CHROs and HR leaders need to forget about HR traditional processes. In the new year, every aspect of HR will see a transformation.
"The workforce is rapidly evolving. In the coming year, we will see an even greater focus on transparency, agility, culture, and purpose-driven leadership," said Byrne Mulrooney, chief executive officer at Korn Ferry RPO, Professional Search and Korn Ferry Digital.
“Employers are also becoming more flexible in how they embrace technology, attract and reward employees, and create ongoing transformation at all levels of the organization,” he added.
Based on input from talent acquisition, development, and compensation experts from across the globe, Korn Ferry identified some emerging global talent trends for 2020 that will drive these.
Goodbye control, hello trust
Forget work structures and controls. In 2020, creating an agile and adaptable culture will be the name of the HR game, with 59% saying that purposeful and meaningful work drives them.
The link between purpose-driven leadership bottom-line will become stronger.
The link between purpose-driven leadership bottom-line will also become stronger, with 96% already seeing long-term financial benefits. But CEOs can no longer focus on business results with ESG (environmental, social, and governance) metrics being added to their compensation packages.
Salary is public knowledge
Your salary is no longer a private matter, with 24% saying that it's appropriate to share their salary information with a colleague.
Yes, social norms are changing and will impact HR processes in 2020. Look out for more equitable pay programs that clearly articulate the principles and address employees who feel they are under-compensated.
Structural inclusion becomes a thing
Inclusivity was big in 2019. This year, it will be structural inclusion, which is an approach that looks for ways conscious and unconscious biases have been embedded into the talent systems and contribute to inequities in pay, promotions, representation, visibility, access, and opportunity.
Get ready for de-biasing audits of HR processes, focus on inclusive leadership capabilities, and greater accountabilities for people managers.
HR needs to conduct de-biasing audits of their processes, build inclusive leadership capabilities in their executive and senior management ranks, and create more significant accountabilities for people managers in achieving greater diversity and inclusion.
Hiring and compensation gets cautious
Companies will get more cautious in hiring and compensation. Roles that directly impact the bottom line, such as R&D and sales, will be prioritized over traditional service roles like accounting.
While tech skills will continue to be highly prized, thanks to ongoing digital transformation demands, companies will become more reluctant to give across-the-board cost-of-living increases as they reduce fixed costs. Discretionary incentives, such as bonuses, will be preferred.
Strategic succession planning becomes critical
With many CEOs leaving for a range of reasons, some planned and others unplanned, HR leaders will look to do a strategic review of top leadership talent in 2020.
This will result in CEO succession becoming CEO “progression,” said Korn Ferry. Planning for senior-level roles will become an ongoing, strategic process.
Employee care gets AI care
Chatbots will become more than a resource tool for employees. It will help them to discover and apply for new roles within their organization, overcoming the anxiety of asking the boss for a job transfer.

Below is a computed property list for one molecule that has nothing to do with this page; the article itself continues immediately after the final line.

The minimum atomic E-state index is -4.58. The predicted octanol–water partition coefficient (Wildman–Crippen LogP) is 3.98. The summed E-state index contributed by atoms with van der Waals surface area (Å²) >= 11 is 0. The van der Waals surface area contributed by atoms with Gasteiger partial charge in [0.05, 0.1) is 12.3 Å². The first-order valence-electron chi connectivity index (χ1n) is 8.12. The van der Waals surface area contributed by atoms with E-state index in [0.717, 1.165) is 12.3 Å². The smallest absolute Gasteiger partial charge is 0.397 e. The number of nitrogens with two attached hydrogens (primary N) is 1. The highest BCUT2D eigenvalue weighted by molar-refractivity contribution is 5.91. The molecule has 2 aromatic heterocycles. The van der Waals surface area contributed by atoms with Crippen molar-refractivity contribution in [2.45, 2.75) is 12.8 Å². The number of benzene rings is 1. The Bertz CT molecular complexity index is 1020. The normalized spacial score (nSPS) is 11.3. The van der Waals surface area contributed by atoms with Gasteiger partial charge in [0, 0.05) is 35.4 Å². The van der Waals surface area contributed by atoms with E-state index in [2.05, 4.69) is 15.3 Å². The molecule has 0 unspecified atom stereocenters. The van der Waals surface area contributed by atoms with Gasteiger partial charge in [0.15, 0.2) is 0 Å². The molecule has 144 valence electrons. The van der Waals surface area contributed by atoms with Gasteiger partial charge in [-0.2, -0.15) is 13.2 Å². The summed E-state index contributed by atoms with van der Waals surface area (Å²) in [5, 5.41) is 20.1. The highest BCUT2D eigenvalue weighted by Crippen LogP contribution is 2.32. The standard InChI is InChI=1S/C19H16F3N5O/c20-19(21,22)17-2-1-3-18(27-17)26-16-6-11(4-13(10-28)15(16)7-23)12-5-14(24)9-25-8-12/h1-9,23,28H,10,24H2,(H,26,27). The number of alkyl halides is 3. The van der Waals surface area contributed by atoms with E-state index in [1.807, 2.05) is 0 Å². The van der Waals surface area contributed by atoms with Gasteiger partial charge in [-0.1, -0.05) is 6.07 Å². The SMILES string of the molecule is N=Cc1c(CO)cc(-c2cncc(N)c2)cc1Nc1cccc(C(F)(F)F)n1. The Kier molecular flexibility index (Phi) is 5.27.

Meanwhile, potential hires, who are already interfacing with bots, will face more “day in the life” virtual simulations. These will give employers essential behavioral data so that they can know if a hire is a good fit.
Reskilling gets disrupted
As workforce needs and job requirements evolve rapidly, HR professionals will need to find new ways of training and reskilling their employees. Many will roll out programs to help them gain certifications, accreditations, and niche skills if they have not done so already.
Ongoing hard-skill and soft-skill training will become the norm for all employees.
To help enhance employee capabilities — and increase retention — formalized, ongoing hard-skill (such as programming) and soft-skill (such as agility) training will become the norm. And this isn’t just about tech workers: everyone from sales to HR needs to be trained to meet the demands of tomorrow.
Welcome the career nomad
Traditionally, companies did not like career nomads. They see these high-performing, talented professionals who switch jobs, organizations, and even careers at a faster rate than others as a risk.
The Korn Ferry research showed these companies may be ignoring their benefits, such as multidisciplinary experiences, intellectual curiosity, and high learning agility.
In 2020, companies will start seeing career nomads in a different light. Many are already beginning to take steps to keep these high-potential, diverse, and agile job hoppers in their companies. Some will go further by selecting and evaluating talent across disciplines and not just focus on those with experiences tied directly to a role. As a result, more employees will be jumping across roles.
An all-out war on employee branding
For the past years, HR teams became more candidate-centric in their hiring, reducing interviews, and removing multiple entries of information.
In 2020, they need to do more than that. Korn Ferry noted that HR needs to focus on positioning their companies as being authentic and transparent. This means they need to step back and understand the culture and what matters to employees through surveys and listening tools so that they can optimize their employee branding.
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